The Genealogy of Jesus
Matthew’s Gospel starts out with a genealogy. Genealogies tend to be the parts of the Bible that are easy to skip over. For many of us, genealogies are a long list of names. They can be hard to follow and the names can be overwhelming. If we do read them, we skim. We may recognize a few names, but most of the names don’t mean anything to us.
I want to take some time to walk through the genealogy together. In this post, I’ll give you guys a quick overview of genealogies in general and we’ll take a look at the first sentence of the genealogy. In the next four posts, we’ll go through each of the other sections of the genealogy.
The Importance of Genealogies
Genealogies were important in Jewish culture. The primary purpose of a genealogy was to trace the family lineage of a specific person. In that culture, your identity was wrapped up in your family lineage. The names listed in your genealogy said a lot about who you were.
Genealogies were also often used to make theological or symbolic points about a particular person. Names were selected to help tell readers about somebody. This will be important to keep in mind as we read Matthew’s genealogy.
Matthew designed his genealogy to teach his readers about Jesus. There is a lot of depth in this genealogy and it was all very well thought out. A lot of what Matthew is trying to teach us is easy to see. But there are other things that are easy for modern readers to miss. There are a lot of hints that Matthew uses to tell his audience who Jesus is.* But these hints may be hard to see unless you’re a 1st century Jew.
Five Sections of Matthew’s Genealogy
Let’s start by looking at how Matthew structured his genealogy. I find it helpful to divide Matthew’s genealogy into 5 parts:
The first part is the first sentence: “The book of the genealogy of Jesus Christ, the son of David, the son of Abraham.” We’ll look at this sentence as the “topic” sentence of the genealogy. It sets the stage for the names Matthew will include. It presents the main argument Matthew wants to support in the rest of the genealogy and the Gospel as a whole.
Then the genealogy moves into what I want to call “supporting paragraphs.” These three paragraphs contain the names Matthew has included in his genealogy. Each paragraph covers a different period in the history of Israel. The first paragraph goes from God’s covenant with Abraham to the beginning of King David’s reign. The second paragraph covers the period between David’s reign and the deportation to Babylon. And finally, the third list of names covers the time period after the deportation to Babylon to the birth of Jesus.
Finally, the genealogy ends with this concluding sentence:
“So all the generations from Abraham to David were fourteen generations, and from David to the deportation to Babylon fourteen generations, and from the deportation to Babylon to the Christ fourteen generations.”
Matthew’s genealogy is an important part of his gospel. It serves as a sort of introduction to the rest of the Gospel. So, it’s important to understand the point he is trying to make in these opening verses.
Matthew makes the point of his genealogy with the first sentence. Jesus is the Christ, the son of David, the son of Abraham. This sentence is the point of both the genealogy and the whole Gospel.
The Jews Matthew was writing to were waiting for the coming Messiah, the Christ. This Christ was a promise from God they hadn’t seen fulfilled yet. And in this first statement, Matthew makes a bold statement. He claims that Jesus is the Messiah, the Christ. The genealogy is where he will start to make his case for Jesus being the Christ. This first sentence sets the stage for the genealogy and the rest of the Gospel.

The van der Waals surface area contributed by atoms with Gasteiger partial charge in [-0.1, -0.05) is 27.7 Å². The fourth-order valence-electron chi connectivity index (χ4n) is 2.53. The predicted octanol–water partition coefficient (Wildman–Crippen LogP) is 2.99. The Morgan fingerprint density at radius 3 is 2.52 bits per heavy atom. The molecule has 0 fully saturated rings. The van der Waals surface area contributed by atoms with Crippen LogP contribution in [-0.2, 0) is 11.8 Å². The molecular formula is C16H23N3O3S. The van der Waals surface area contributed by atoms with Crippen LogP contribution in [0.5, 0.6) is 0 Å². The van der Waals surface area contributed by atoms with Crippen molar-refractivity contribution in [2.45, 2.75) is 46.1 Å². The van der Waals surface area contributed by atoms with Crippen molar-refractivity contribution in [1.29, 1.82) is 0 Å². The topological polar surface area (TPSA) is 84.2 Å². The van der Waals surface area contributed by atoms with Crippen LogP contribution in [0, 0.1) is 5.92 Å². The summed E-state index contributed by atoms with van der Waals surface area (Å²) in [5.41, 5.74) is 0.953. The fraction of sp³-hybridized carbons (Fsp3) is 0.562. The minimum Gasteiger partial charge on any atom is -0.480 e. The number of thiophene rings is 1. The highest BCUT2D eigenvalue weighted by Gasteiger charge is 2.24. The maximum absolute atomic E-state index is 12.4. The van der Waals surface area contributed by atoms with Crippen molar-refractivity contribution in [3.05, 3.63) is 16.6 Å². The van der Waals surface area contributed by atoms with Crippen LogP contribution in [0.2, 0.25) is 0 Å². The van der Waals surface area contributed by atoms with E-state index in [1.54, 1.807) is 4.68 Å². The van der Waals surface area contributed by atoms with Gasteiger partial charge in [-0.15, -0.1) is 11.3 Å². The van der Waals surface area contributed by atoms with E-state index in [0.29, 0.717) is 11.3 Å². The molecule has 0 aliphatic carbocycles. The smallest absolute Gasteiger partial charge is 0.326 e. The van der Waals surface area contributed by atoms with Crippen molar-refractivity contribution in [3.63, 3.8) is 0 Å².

What Did Matthew Believe About Jesus?
When I sit down to study any part of the Bible deeper, the main thing I do is ask questions about what I’m reading. If you’re studying this with me, you can try to answer the questions I have here yourself, but also ask your own. For the genealogy, the question I ask is: what is Matthew saying about Jesus in what I’m reading?
If Matthew is making the case that Jesus is the Christ, then the whole point of the genealogy is to tell us about Jesus. As we see in this first sentence, his main point is to show that Jesus is the Christ, the son of David, the son of Abraham.
I also want to be asking myself “What does that mean?” If I come to something I don’t understand, of course, it’s a helpful question. But I actually have a different purpose for that question. I ask it when God is trying to push me to think about what I’m reading, even if it’s something I’ve already read before.
My professors in college talked a lot about not taking Scripture for granted. It’s easy when you’ve been in church for a while to get used to certain passages and stories. We often assume we know everything about a passage or a certain phrase in the Bible and miss out on the depth of it. So, when you come to a story or passage you know well, or an idea you’ve heard your whole life, take a moment to ask yourself, what does that mean?
What does it mean for Jesus to be the son of David? Why is that significant? Why did Matthew open his genealogy with that statement? Why does it matter that Jesus is the son of Abraham? What does that have to do with Jesus being the Christ?
Again, I encourage you to answer those questions for yourself. But I will give some of my thoughts from what I have studied here.
The Son of David
We have already talked about how the line of David was important to the Jews. In 2 Samuel 7, God makes an important promise to David. God promises that he will build a “house” for David. God will establish David’s kingdom forever. God promises that one day from David’s line, a king will come and his kingdom will never end. Here is how God describes this king “I will be to him a father, and he shall be to me a son.” You will find a similar prophecy in 1 Chronicles 17.
Later in the prophetic books, God’s promise gets deeper. We can look at two of these together. Take some time to summarize these in your own words and think about how they connect to Matthew’s genealogy and the gospel. Keep asking yourself, what does it mean for Jesus to be the Christ? What does it mean for Him to be the son of David?